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After hitting an all time high on intra-day trading, the market pulled back a bit on profit taking but had a strong close nevertheless. Most banks were bid very strongly at the close with SECB gaining the most followed by MBT , UBP and BPI. BDO and PNB lagged the market but PNB was strong at the close with bids accumulating around 62.80. I still think that PNB will be a no-brainer until the sock price hits just below 70.

The cut in reserve requirement presages stronger net interest margins down the road provided banks are able to increase their loan portfolios. Around Php 120 billion will be released into the system as a result of the 3% cut in reserve requirement. This will encourage banks to lend more by way of mortgages and home loans since these are the most profitable yet least risky among their list of financing products. I think property stocks will benefit from the reduction in reserve requirement. Banks will surely be more open to real estate loans which are in fact stable and high yielding. I think SMDC, which came down strongly on real estate jitters late in 2011, will recover quickly when investors realize that take up of its projects remain at the same pace as early 2011. I also think that ALI, SMPH and RLC which have a good amount of commercial space for lease will benefit from the low interest rate and easier money regime. I also think that this move in monetary policy and the government’s drive for larger infrastructure expenditures should fuel greater consumer spending which benefits the likes of PGOLD and TDY.

One exciting prospect is the not so popular oil sector although some oil stocks have been gaining investor attraction. The hurdle with oil stock investments is the high risk character of the enterprise since oil companies listed in the PSE are usually exploration companies which have prospects of high returns if they strike black gold. Of late, some activity has come into OV which over the past 7 trading days saw cumulative value turn over of Php 500 million. There are a few oil stocks that seem to be worth looking at aside from OV, namely PXP and OPM. The reason I am inclined to look at OV is because it has paid regular dividends for a few years coming from its share in the oil production of the Galoc and West Linapacan fields.

Investing in oil stocks is not for the faint of heart. It is a high risk high reward situation, but it has a place in a well diversified portfolio. In short, it is for those with a large enough portfolio such that if you lose some money on it, you will not feel it so much. Are high risk propositions within the purview of sound investing? I think so. The spectrum for those who understand risk should be wide and the longer and wider an investor gets involved in the market, the better his or her understanding of the risk involved. For me, a concrete example is ORE which many considered as speculative a year or two ago; but when it started to produce and ship out the product, it presented real value. Remember that in natural resources, the bottom line of value is the resource base. We could say the same for NI; and in both cases – ORE and NI – the value showed up in the share price because eventually institutional investors took notice.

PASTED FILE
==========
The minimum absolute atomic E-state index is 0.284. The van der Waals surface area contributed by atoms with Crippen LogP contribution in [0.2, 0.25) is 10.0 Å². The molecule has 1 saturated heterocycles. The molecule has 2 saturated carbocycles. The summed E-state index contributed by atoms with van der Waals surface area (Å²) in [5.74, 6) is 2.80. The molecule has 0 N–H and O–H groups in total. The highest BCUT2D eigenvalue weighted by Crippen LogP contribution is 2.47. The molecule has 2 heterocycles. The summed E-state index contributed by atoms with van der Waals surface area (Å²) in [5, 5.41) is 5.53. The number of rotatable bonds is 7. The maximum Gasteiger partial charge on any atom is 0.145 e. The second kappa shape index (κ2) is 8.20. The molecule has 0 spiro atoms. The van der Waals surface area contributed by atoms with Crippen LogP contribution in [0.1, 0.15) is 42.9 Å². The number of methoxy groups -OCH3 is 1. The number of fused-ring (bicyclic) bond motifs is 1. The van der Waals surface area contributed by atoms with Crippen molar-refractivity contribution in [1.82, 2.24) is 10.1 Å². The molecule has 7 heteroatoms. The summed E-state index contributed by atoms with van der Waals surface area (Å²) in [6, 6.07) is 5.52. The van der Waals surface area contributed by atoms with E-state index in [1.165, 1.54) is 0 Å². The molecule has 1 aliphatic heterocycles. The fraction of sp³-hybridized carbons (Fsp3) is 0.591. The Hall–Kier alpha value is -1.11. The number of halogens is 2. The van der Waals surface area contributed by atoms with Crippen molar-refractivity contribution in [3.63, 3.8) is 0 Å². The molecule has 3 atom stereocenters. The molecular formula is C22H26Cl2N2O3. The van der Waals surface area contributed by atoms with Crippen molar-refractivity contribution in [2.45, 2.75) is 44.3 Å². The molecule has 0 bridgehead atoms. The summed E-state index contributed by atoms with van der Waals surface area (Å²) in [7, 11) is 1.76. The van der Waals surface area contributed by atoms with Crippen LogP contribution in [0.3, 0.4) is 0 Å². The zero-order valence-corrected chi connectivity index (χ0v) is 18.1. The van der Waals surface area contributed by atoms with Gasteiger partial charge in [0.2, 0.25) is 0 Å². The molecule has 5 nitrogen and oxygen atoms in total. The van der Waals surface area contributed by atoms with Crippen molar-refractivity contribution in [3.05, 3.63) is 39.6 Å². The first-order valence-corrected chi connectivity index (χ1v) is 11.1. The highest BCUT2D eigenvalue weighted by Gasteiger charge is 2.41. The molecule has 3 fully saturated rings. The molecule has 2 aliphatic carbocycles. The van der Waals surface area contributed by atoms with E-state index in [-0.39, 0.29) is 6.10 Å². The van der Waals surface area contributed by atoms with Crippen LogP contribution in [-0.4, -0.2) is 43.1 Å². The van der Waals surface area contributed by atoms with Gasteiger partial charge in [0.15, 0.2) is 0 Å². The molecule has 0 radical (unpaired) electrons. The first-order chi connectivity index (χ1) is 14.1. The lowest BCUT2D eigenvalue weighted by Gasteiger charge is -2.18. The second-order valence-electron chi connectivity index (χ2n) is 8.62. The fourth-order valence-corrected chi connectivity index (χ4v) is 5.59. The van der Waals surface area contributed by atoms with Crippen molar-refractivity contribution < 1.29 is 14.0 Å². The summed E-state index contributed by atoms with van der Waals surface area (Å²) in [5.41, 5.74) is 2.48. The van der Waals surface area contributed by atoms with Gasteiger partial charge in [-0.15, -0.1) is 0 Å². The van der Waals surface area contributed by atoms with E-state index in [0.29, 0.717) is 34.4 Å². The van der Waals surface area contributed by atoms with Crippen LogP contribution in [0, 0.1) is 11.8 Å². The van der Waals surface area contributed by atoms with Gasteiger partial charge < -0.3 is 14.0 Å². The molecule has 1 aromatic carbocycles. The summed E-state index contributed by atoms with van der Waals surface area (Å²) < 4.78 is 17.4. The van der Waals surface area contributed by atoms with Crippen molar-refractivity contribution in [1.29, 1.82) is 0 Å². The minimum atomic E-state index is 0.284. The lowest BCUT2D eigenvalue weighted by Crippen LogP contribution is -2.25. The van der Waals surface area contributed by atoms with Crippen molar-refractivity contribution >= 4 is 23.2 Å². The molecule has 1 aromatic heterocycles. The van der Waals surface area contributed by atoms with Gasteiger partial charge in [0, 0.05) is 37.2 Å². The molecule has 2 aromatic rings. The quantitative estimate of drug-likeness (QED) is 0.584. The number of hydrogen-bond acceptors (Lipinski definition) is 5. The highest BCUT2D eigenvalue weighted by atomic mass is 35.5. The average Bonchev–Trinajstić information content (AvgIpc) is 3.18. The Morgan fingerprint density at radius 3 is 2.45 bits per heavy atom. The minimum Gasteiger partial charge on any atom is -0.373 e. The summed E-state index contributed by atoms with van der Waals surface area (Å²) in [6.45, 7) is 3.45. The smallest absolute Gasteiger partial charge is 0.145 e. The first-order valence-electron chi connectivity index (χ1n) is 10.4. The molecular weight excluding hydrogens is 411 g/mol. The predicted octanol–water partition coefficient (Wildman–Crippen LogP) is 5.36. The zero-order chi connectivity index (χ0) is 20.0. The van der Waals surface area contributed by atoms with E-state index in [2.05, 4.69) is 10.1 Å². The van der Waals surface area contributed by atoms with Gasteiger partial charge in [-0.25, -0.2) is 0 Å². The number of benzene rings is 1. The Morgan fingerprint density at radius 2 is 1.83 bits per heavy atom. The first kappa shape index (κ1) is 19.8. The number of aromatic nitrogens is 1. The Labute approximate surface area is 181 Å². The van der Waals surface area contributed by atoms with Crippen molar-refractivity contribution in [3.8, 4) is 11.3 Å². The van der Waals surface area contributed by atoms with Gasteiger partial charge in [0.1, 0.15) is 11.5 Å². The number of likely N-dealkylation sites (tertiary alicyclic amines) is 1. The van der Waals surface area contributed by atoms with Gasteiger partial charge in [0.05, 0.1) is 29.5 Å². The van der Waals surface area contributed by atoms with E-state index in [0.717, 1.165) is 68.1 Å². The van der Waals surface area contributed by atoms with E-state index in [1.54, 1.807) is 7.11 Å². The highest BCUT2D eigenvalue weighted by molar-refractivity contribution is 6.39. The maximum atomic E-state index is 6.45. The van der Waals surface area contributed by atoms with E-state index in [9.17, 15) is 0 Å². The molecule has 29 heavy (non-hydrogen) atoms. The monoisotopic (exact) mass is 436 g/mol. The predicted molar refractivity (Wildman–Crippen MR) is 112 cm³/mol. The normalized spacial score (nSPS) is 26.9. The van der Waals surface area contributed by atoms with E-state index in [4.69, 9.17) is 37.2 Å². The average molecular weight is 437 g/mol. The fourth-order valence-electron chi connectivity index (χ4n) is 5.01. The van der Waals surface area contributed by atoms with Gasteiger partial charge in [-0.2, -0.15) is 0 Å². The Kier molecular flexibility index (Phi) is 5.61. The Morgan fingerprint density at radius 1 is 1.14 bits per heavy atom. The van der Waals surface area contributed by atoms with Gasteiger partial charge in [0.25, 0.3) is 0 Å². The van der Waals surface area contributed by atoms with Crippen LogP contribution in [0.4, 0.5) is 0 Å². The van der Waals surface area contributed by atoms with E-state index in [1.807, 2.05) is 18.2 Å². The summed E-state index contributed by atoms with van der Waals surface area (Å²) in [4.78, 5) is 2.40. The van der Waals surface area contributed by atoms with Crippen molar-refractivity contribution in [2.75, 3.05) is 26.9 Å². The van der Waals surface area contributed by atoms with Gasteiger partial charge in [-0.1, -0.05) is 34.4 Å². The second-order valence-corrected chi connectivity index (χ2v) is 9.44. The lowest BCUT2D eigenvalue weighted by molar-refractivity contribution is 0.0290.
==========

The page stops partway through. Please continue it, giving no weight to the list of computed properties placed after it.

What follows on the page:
Anyway, judging from the behavior of the global markets overnight, some anxiety has made its way into developed markets again. Greece continues to be a concern and a possible Israel-Iran conflict looms. Anxious investors are slowly paring down positions although not aggressively. As far as Greece is concerned, I think political leaders in the country recognize that the medicine for their situation will be hard to swallow, but they continue to negotiate with the unions to arrive at a consensus acceptable to both the local population and the international financing institutions who will lend extend financial support. I think the Greeks realize that mending their ways is the only way out of this hole. As to Iran, the best gauge of the severity of this crisis is the price of oil. Since oil futures remain steady, I think both sides are careful not to bring this to a head with of course the backing of the U.S.

As for the Philippine stock market, I think a consolidation due to international tensions should be a healthy move. After all, Philippine fundamentals from both macro and company levels remain constructive. Even now, inflation was reported lower at 3.9% for January although it is no guaranty that it will stay there, but if oil prices move higher, it may even be a boon for a stock like OV. Could it be a good hedge for inflation? Only time will tell.

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